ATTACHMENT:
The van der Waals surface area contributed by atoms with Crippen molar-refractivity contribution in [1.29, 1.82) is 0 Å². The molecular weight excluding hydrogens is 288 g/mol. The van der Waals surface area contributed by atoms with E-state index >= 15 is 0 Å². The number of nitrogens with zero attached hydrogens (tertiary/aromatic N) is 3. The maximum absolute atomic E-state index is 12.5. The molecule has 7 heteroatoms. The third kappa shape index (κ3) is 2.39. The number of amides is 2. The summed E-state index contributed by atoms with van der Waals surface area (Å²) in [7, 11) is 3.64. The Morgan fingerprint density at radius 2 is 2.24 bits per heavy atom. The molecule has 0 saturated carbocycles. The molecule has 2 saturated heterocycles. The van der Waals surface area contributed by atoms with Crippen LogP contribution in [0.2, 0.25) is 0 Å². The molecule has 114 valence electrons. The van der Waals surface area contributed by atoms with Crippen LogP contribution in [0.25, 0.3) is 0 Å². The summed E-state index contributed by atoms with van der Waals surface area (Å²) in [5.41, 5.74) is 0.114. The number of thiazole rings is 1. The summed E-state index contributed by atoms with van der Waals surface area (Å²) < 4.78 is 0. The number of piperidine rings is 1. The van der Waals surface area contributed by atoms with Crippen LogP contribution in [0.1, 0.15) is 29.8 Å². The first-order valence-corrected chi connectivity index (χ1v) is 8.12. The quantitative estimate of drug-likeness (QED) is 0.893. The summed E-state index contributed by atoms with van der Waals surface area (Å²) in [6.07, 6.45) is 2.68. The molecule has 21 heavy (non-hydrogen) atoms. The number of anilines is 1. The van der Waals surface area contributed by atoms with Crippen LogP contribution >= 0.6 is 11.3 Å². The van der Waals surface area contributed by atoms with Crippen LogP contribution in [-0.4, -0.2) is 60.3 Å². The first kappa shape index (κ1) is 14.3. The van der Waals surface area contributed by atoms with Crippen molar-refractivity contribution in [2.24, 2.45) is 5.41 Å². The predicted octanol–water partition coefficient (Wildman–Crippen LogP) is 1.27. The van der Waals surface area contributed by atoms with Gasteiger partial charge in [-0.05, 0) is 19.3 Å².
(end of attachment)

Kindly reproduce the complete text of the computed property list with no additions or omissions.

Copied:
The van der Waals surface area contributed by atoms with Crippen molar-refractivity contribution in [1.29, 1.82) is 0 Å². The molecular weight excluding hydrogens is 288 g/mol. The van der Waals surface area contributed by atoms with E-state index >= 15 is 0 Å². The number of nitrogens with zero attached hydrogens (tertiary/aromatic N) is 3. The maximum absolute atomic E-state index is 12.5. The molecule has 7 heteroatoms. The third kappa shape index (κ3) is 2.39. The number of amides is 2. The summed E-state index contributed by atoms with van der Waals surface area (Å²) in [7, 11) is 3.64. The Morgan fingerprint density at radius 2 is 2.24 bits per heavy atom. The molecule has 0 saturated carbocycles. The molecule has 2 saturated heterocycles. The van der Waals surface area contributed by atoms with Crippen LogP contribution in [0.2, 0.25) is 0 Å². The molecule has 114 valence electrons. The van der Waals surface area contributed by atoms with Crippen LogP contribution in [0.25, 0.3) is 0 Å². The summed E-state index contributed by atoms with van der Waals surface area (Å²) in [5.41, 5.74) is 0.114. The number of thiazole rings is 1. The summed E-state index contributed by atoms with van der Waals surface area (Å²) < 4.78 is 0. The number of piperidine rings is 1. The van der Waals surface area contributed by atoms with Crippen LogP contribution in [0.1, 0.15) is 29.8 Å². The first-order valence-corrected chi connectivity index (χ1v) is 8.12. The quantitative estimate of drug-likeness (QED) is 0.893. The summed E-state index contributed by atoms with van der Waals surface area (Å²) in [6.07, 6.45) is 2.68. The molecule has 21 heavy (non-hydrogen) atoms. The number of anilines is 1. The van der Waals surface area contributed by atoms with Crippen LogP contribution >= 0.6 is 11.3 Å². The van der Waals surface area contributed by atoms with Crippen LogP contribution in [-0.4, -0.2) is 60.3 Å². The first kappa shape index (κ1) is 14.3. The van der Waals surface area contributed by atoms with Crippen molar-refractivity contribution in [2.24, 2.45) is 5.41 Å². The predicted octanol–water partition coefficient (Wildman–Crippen LogP) is 1.27. The van der Waals surface area contributed by atoms with Gasteiger partial charge in [-0.05, 0) is 19.3 Å².